United States v. Acme Process Equipment Company

PETITIONER: United States
RESPONDENT: Acme Process Equipment Company
LOCATION: Multnomah County Circuit Court

DECIDED BY: Warren Court (1965-1967)

CITATION: 385 US 138 (1966)
ARGUED: Nov 09, 1966
DECIDED: Dec 05, 1966

Facts of the case


Media for United States v. Acme Process Equipment Company

Audio Transcription for Oral Argument - November 09, 1966 in United States v. Acme Process Equipment Company

Earl Warren:

Number 86, United States versus Acme Process Equipment Company.

Mr. Solicitor General.

Thurgood Marshall:

Mr. Chief Justice, may it please the Court.

This case is here on review of the decision and judgment of the United States Court of Claims.

The Court of Claims held that the Government was not entitled to cancel the contract with Acme Process Equipment Company for the violation of the Anti-Kickback Statute committed allegedly by key officials of that company.

In addition to Court of Claims, disagreeing with its trial commissioner in contrary we say to the traditional measure of damages permitted Acme restitutional relief, that is, it measured Acme's damages by the costs the company had expanded thus putting Acme in the position it occupied before the contract was made.

That measure resulted, we will contend in an unjustified windfall to Acme since ordinary damages would have been compensated for the loss caused by the breach.

On this hearing, we alleged two points.

The first issue, the first question to be decided is whether the Government is entitled in the case of this type to cancel a contract because responsible officials of the prime contractor have accepted kickbacks from some contractors in violation of the specific statute prohibiting such kickbacks.

And the second question is that if the Government was not justified in canceling the contract from statutory violations, then an additional issue is presented as to the proper measure of damages for the alleged breach of contract.

The salient facts surrounding the kickbacks are as follows: Acme was a company owned by Joshua Epstein, Samuel Fisher, their children and other close relatives.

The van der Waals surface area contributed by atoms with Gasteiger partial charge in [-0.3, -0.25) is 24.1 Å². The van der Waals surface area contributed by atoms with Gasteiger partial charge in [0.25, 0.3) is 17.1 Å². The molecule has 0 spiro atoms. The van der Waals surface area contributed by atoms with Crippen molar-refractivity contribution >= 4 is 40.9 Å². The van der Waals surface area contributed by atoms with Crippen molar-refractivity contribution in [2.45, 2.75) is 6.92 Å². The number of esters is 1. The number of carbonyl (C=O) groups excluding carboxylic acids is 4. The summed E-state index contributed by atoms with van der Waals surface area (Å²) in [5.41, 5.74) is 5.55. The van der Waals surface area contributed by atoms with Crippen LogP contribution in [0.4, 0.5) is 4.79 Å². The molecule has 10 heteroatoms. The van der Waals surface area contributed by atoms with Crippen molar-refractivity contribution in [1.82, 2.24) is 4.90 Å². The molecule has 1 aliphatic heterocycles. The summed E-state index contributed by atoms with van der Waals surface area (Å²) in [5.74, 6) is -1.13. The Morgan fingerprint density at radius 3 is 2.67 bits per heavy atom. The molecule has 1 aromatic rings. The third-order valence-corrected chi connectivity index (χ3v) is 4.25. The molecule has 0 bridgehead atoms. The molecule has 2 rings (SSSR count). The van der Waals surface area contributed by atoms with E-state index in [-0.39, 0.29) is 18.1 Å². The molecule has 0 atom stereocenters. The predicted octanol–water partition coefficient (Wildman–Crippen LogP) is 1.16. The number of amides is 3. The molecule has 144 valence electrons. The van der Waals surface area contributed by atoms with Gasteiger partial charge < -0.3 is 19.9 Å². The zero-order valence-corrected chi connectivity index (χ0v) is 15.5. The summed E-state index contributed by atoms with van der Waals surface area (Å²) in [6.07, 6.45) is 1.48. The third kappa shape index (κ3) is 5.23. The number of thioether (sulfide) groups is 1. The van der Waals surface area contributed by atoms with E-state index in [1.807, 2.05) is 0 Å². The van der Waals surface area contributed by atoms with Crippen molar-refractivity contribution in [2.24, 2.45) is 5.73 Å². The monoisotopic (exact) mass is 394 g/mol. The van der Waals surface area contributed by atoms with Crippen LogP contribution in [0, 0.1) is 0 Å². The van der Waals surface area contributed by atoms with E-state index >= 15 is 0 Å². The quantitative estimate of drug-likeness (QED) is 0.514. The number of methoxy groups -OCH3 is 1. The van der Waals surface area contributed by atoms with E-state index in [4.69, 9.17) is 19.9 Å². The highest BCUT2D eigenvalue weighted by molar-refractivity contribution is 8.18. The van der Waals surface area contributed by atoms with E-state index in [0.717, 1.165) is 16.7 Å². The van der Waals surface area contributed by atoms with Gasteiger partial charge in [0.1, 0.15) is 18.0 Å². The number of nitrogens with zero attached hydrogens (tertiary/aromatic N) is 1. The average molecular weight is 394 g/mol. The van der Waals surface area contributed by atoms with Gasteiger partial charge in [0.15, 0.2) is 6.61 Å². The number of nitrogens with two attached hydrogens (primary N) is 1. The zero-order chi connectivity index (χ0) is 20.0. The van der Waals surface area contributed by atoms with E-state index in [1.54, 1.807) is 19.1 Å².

They manufactured boilers and other items of the likes -- type of machinery.

In 1952, it became interested in diversifying.

And in October of that year, it hired James S. Norris and Harry J. Tucker, Jr. who represented themselves as experts in obtaining and administering government procurement contracts.

Indeed, ensure -- Norris was proposed and it was agreed that he would become the General Manager for production and Tucker was placed in charge of sales and government contracts and have proposed new addition to the Acme firm in a plant yet to be leased.

Tucker had already made arrangements with several companies under which he was to receive kickbacks on sales by the companies to customers procured by him and these would include of course Acme.

Indeed, Tucker agreed to share these kickbacks to Norris.

One of these companies develops as All Metals Industries which would become the principal subcontractor.

Tucker heard that the Army Ordinates Corps in Philadelphia was the contractor, the manufacturer of recoilless rifles, seventy five millimeter rifles; and acting on Tucker's advice that a bid of $350 per rifle would probably insure an award of contract, Acme submitted a bid of $337.23 per rifle.

Acme's bid was signed by Norris.

Sometime between the date of the bid and the award of the contracts three months later, the Army Ordinates Corps advised Acme that it was -- it might have been a mistake for them to have hired Tucker because Tucker's father was suspected of kickback activities.

But Joshua Epstein, the President of Acme, ignored this advice and made no effort to investigate Tucker despite the fact that Tucker's contract with Acme included a provision that he represent and will continue to represent firms in other lines of business.

One point I should mention on the rifles, the bid of three $337.23 was far below any other bid.

For example, the two other bids were $484 and $930 respectively.

And the two final bids were four hundred twenty three and six hundred and eighty four.

But Acme put in a bid of three hundred thirty seven and twenty-three cents.

On January 1953, the contractor for the manufacturing of 2751 recoilless rifles was awarded to Acme as the low bidder.

But the contracting officials thought Acme's bid might be too low, these were the government officials, and in view of its inexperience in this type of defense work and the Government offered to let Acme withdraw and the offer of Acme refused and let the bid in.

Of course, as most government contracts in munitions, the project was largely to be subcontracted with Acme furnishing the rifle valve and the finishing and assembling the component parts into the completed rifles.

Indeed, because of the large amounts of subcontracting, All Metals Industries, the principal subcontractor, whose subcontract was to amount to some one third of the total contract price participated in the negotiations for the prime contract, one between Acme and the Army and its subcontracting plans were reviewed by the Army itself.